no-knot-start concepts for managing tension between materials.

Anchor beads or waste beads will be familiar with off-loom bead weavers. They are used as temporary anchors for ease in beginning a stitch and are removed later. The anchor or waste bead is not part of the embroidery, but temporarily secures the start, which can be above or below the fabric. To create an anchor or waste bead, pass the threaded beading needle through a bead two times to temporarily secure the thread, leaving a tail of at least six inches. After the first motif, first few bead stitches, or at the end of the work, the anchor bead is released and the thread tail knotted and worked into the embroidery. Some artists may prefer to knot the tail unobtrusively above or below the fabric depending on the embroidery materials used.

Roping off on an extra needle is common in bead embroidery, particularly with multiple needle techniques, such as two needle couching where the beads are on held on one line and stitched down with a second threaded needle. Couching techniques may use Koma (the goldwork spool) in the Japanese Style (Koma-nui) or other forms of placement assistance. To what I am referring is the simple straight pin or extra needle through your fabric near the start of your embroidery. Wind the end of the line (which has the beads threaded) several times around the pin to secure one end. This anchor gives you a third hand, freeing your own to begin the stitch. If you start without a knot in this fashion, the thread anchored by the pin will later be released, incorporated into the embroidery and knotted (above or below the surface).

Back Stitch is a no-knot start common to working on leather and suede, but may also be a sufficient anchor in heavily beaded fabrics, perhaps with a added whip-stitch. If beading directly to a fabric garment, do consider knotting (see above). Make a few backstitches ending up at the point where you wish to begin beading. This is done perpendicular to the bead line and is easily covered by subsequent rows of stitched beads. When this is done in leather (or a thick) suede, you can feel the tension on the thread as you snug it down.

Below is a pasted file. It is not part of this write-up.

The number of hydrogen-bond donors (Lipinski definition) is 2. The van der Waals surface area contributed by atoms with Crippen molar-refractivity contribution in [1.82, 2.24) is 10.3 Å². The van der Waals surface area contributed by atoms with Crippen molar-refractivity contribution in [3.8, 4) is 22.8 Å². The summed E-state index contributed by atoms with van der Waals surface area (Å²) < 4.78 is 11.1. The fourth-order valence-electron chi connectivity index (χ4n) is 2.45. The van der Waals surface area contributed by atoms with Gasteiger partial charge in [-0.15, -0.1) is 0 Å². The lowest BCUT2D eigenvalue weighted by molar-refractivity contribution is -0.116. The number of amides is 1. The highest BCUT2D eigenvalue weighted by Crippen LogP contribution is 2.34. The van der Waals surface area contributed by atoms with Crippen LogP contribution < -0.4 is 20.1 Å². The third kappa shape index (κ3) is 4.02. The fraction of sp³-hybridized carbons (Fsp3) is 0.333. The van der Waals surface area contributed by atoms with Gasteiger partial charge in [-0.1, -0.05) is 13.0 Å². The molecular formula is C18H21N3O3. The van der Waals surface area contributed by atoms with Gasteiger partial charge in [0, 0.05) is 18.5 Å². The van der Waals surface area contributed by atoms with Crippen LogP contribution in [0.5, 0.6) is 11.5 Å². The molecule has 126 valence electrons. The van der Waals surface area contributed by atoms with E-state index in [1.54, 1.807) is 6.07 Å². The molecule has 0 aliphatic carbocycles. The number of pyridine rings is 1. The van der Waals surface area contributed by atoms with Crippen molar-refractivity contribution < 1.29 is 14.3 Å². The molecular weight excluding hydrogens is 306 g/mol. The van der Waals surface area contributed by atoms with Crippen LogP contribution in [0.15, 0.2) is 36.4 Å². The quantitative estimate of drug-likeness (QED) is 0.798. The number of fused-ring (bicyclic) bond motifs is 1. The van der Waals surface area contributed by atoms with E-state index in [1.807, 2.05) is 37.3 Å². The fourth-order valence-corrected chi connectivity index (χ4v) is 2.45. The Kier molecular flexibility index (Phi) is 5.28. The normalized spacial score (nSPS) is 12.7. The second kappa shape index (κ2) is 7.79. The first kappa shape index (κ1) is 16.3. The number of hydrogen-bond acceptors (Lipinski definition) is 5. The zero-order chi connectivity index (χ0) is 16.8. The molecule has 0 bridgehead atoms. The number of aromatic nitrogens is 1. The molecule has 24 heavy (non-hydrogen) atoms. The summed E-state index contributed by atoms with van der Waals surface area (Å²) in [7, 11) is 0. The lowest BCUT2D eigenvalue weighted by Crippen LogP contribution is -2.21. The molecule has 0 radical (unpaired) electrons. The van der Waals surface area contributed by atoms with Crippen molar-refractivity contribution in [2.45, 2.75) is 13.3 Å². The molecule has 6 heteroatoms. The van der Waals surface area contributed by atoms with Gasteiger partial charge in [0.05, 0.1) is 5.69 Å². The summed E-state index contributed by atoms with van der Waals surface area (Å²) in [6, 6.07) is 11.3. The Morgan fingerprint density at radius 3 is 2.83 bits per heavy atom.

Do I knot bead embroidery? Yes (with few exceptions) either beginning with a knot, or choosing to anchor and knot after the stitch is established. I use knots to secure beads, to splice in thread, and to add in additional materials. Wearable art bearing the weight and substantial time investment of bead embroidery is worth learning a few knots and how to add them discretely. Practicing them with something larger than your beading thread (how about a shoe string?) to learn the in's and out's and notice when your favorite bead artists explain when and how they do, or do not, knot bead embroidery.

The link to view Koma (above) is courtesy of Tanya Berlin very kindly offers critique and personal correspondence supporting purchasers of her sophisticated hand embroidery kits. As you work the fine embroidery (or goldwork, whitework, & more!) and wish to confer with the master artist, follow her directions for scanning & email for discussion. What a fine opportunity for skill building, mentorship and positive support!

cover The link to Japanese Style is to the impressive Japanese Embroidery Center (JEC) located in Dunwoody, Georgia (USA). JEC is a nonprofit educational organization whose mission is to preserve and promote the cultural heritage of Japanese embroidery through the pursuit of Nuido, The Way of Embroidery. In addition to their superb classes in Japanese embroidery technique (described in their book), the JEC school (not the book) also offers several class levels in the fine art of Bead Embroidery.